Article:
The Yankees are such a giving ballclub. The Giants had lost seven in a row entering last weekend’s series with the Yankees. “Don’t be glum, chums,” said the benevolent Yanks, “have two of three from us, please.” The Giants gladly accepted.
The Orioles had won three of five prior to last night, but had been in a freefall before that, going 2-14 with their big, mean owner firing their poor, defenseless manager. “Do not dispair, friends,” said the compassionate Yankees, “if you’re not ahead come your final at bat, we’ll find a way to get you a walkoff win that will lift your spirits.” The Orioles soon found that the Yankees were men of their word.
Tonight the Yankees look to continue their philanthropic tour of the gloomy gusses of baseball. Roger Clemens will make his fourth start of the season coming off an inefficient dud of an outing in Colorado (4 1/3 IP, 7 H, 4 R, 2 HR, 90 pitches) and a dispiriting relief outing in San Francisco (allowing an seventh-inning insurance run in what had been a 3-1 game).
There’s reason for hope, however. Clemens has thus far posted a career-best strikeout rate (11.21 K/9) and near-best K/BB ratio (4.40), but has been undone by a staggering .370 opponents’ batting average on balls in play. His distribution of singles and extra base hits has actually been very good (15 of his 20 hits allowed have been singles, that’s 75 percent compared to roughly 72 percent for both Andy Pettitte and Chien-Ming Wang, the team’s two best starters, who also happen to be groundballers). That means Clemens is not getting hit hard, he’s just been unlucky. His luck should even out as his performance is buoyed further by the fact that he’s still rounding into midseason form. The only real concern is that Roger has been remarkably inefficient, throwing a career-high 4.19 pitches per plate appearance, which means he’s pitching like a man facing an endless string of Jason Giambis and Bobby Abreus, just without all those pesky walks. Something has to give here somewhere.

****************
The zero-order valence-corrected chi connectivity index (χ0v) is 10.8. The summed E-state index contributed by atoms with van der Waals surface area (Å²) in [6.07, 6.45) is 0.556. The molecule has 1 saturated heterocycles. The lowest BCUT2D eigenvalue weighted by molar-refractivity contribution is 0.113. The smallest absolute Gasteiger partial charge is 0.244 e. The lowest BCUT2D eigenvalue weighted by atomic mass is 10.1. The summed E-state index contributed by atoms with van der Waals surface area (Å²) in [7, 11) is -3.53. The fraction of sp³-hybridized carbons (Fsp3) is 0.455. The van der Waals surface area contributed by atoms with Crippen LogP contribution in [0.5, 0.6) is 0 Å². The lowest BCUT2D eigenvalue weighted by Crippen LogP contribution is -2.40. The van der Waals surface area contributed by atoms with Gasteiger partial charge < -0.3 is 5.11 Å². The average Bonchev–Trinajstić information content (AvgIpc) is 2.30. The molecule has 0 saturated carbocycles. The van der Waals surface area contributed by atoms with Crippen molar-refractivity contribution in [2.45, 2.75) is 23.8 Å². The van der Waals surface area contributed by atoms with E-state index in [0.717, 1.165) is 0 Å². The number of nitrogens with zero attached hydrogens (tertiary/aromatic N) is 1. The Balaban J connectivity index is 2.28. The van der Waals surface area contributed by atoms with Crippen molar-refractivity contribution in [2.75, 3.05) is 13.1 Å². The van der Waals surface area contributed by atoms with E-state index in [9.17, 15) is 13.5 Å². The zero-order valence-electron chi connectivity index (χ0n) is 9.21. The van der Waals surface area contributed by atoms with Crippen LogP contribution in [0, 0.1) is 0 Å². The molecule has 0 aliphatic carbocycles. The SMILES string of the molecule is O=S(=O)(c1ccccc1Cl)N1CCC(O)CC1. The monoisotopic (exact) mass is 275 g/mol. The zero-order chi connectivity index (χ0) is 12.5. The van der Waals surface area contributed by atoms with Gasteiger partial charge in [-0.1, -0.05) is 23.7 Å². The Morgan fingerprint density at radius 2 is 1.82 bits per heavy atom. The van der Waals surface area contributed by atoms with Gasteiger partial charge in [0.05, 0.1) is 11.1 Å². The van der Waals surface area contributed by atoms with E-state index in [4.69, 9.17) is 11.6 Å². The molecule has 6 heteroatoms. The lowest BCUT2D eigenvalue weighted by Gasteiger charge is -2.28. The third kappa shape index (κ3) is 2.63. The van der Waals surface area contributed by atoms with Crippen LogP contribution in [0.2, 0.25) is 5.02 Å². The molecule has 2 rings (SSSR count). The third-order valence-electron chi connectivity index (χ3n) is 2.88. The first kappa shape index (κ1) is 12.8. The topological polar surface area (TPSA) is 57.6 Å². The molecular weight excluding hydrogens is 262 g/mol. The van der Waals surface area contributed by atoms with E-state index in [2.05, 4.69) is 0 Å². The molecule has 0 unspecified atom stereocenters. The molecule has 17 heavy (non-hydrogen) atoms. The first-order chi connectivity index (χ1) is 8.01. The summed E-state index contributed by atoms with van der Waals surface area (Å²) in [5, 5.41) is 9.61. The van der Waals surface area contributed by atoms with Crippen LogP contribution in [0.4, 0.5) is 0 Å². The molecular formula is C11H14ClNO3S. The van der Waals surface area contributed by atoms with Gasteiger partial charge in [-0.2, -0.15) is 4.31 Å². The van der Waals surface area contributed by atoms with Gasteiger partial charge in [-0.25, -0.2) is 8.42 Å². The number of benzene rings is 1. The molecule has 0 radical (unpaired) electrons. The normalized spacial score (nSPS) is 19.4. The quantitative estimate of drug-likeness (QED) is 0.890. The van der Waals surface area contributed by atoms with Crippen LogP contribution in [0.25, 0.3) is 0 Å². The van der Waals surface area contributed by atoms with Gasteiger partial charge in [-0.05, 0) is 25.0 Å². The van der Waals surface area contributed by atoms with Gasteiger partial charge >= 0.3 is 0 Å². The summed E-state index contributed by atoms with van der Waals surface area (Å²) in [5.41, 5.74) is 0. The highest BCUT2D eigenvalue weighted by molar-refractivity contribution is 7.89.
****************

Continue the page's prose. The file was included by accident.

Complicating matters is Clemens’ opponent tonight, 28-year-old lefty Erik Bedard. Bedard, the Oriole ace, hasn’t allowed more than three runs in a game since April, has failed to go six full innings just once since April 23, and hasn’t been knocked out before the fifth yet this year. In May and June combined, Bedard has a 2.32 ERA and has struck out 79 in 66 innings and has struck out seven or more men in eight of his last ten games. That strikeout rate, which he’s extended over the full season, marks a significant improvement in Bedard’s game. He’s always been a solid strikeout pitcher, K-ing about 7.9 men per nine innings in each of the last three seasons, but his rate is a staggering 10.89 K/9 this year, while his walk rate continues to decrease. More bad news: Bedard beat the Yanks in April, holding them to three runs on five hits and no walks over seven innings. Last year he posted a 2.25 ERA against the Bombers, striking out 14 of them in 12 innings while allowing just nine hits. None of this is encouraging for a team that has scored three or fewer runs in five of it’s last seven games.